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Hands off your phone

Opinion

Hands off your phone

Jane Stephens says harsh new penalties for using mobile phones in cars will mean many drivers will lose their licences if caught out.

Mobile phones are like a limb, the absence of which makes us feel disabled and bereft, lost and alone and now, our mobiles are to be avoided like the plague – at least while you are in control of a vehicle.

Drivers: Touch your phone at your peril.Research shows that using a phone while driving is tantamount to driving slightly sloshed, but so many do it.

Some drivers know they shouldn’t be texting and driving, so do the sneaky and hold it low and on their lap.

But new detection techniques mean there is no hiding anymore: well-positioned, omnipresent cameras are on the lookout for drivers who are doing the double, and there is big hip-pocket pain for those caught out.

For the past three months, those caught on camera using their phone while driving were issued a warning. Incredibly, almost 19,000 drivers were snapped and received a stern letter.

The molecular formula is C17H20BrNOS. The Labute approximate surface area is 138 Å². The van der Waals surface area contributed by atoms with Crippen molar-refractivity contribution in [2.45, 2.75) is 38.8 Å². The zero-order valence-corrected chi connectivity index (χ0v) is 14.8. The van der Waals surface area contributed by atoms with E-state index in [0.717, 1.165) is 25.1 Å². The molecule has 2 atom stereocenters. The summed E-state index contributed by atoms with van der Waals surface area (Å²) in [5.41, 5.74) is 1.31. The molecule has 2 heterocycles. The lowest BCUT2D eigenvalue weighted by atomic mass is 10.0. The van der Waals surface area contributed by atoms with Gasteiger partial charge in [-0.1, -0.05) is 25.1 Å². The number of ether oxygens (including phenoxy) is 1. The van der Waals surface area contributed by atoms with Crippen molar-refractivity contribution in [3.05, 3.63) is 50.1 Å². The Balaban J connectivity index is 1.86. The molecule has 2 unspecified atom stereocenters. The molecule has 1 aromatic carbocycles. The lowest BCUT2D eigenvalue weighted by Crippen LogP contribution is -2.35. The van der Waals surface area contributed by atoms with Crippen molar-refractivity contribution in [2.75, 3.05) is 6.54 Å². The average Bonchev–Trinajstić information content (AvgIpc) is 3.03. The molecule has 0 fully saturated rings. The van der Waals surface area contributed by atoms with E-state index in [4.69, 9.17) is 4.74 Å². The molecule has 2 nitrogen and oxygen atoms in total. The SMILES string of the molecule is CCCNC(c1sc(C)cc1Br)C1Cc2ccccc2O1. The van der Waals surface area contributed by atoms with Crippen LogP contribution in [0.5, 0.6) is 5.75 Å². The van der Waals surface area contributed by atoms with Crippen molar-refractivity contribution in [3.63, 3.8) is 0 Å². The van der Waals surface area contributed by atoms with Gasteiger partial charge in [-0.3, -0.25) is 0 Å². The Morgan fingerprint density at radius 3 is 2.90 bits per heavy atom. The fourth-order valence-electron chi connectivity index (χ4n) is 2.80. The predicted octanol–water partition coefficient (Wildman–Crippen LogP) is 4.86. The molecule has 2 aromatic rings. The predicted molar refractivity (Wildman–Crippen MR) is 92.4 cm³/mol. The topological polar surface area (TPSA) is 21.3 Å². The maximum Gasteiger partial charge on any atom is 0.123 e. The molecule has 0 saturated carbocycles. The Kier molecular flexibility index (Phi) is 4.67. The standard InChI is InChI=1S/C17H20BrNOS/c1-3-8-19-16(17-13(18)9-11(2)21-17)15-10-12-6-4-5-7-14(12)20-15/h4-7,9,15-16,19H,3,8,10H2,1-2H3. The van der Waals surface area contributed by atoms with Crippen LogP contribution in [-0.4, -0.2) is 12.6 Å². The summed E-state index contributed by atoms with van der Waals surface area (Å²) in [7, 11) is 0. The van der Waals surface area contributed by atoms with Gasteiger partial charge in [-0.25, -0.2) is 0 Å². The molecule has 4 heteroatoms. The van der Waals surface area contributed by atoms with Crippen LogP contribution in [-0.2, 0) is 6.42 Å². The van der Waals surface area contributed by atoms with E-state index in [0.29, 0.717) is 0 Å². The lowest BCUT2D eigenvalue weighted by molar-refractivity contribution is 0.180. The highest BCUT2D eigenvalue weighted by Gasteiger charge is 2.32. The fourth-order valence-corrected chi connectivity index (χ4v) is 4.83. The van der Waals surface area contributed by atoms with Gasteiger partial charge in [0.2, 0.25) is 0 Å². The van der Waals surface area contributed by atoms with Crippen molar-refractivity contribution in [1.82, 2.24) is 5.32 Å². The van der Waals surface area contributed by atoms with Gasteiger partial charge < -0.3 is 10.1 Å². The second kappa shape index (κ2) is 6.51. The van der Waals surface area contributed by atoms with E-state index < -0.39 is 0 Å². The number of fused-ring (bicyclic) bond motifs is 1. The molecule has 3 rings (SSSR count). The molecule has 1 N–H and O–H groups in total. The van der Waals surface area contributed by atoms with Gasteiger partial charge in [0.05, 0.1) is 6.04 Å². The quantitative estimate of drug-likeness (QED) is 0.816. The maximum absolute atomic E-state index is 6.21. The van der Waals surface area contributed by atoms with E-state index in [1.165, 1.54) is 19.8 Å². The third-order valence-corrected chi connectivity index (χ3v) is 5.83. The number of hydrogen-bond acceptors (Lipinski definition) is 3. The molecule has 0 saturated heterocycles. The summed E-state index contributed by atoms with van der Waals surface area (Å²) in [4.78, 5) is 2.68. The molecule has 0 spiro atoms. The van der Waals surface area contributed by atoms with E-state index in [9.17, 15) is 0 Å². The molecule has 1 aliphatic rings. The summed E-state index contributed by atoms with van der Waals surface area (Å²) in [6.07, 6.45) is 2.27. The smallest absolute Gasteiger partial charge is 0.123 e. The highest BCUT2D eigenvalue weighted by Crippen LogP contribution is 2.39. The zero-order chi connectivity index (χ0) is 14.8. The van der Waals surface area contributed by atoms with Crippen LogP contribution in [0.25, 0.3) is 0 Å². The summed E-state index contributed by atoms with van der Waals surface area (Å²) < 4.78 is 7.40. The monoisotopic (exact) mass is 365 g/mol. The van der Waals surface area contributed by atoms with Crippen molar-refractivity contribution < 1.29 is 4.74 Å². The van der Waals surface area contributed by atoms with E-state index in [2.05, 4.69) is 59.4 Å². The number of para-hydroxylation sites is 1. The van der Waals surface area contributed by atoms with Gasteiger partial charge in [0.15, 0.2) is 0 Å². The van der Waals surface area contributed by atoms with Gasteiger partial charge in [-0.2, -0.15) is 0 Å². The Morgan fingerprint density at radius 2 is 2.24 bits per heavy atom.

Now it’s got real, with a $1033 fine and four demerit points for offenders seen from above – and double that if you do it again within a year. Many people are expected to lose their licences due to points lost.

It is even an offence to have the phone on your lap or any other part of your body or shoot off a quick message at the lights.

It matters not if the phone is turned on or in use when the eyes in the sky see the coming together of motorist and mobile: just being in contact is enough.

Provisional drivers have extra restrictions, including having their passenger use their phone and share the goings on via loud speaker.

The cameras were trialled from July to December last year, spotting more than 15,000 offending drivers. By comparison, 6125 infringement notices were doled out by Queensland Police for all of 2020.

Phone-fiddling drivers have clearly been getting away with their habit for a long time. Why has the government gone all tough on the use of phones in cars? Because they are a huge distraction.

Like the shiniest of shiny things, they take attention that should be being paid to the road and the cars around us.

When behind the wheel, we drivers have one job: to drive. We are now being watched to ensure that is all we do.

We can’t say we weren’t warned.

mm

Jane Stephens is a USC journalism lecturer, media commentator and writer.

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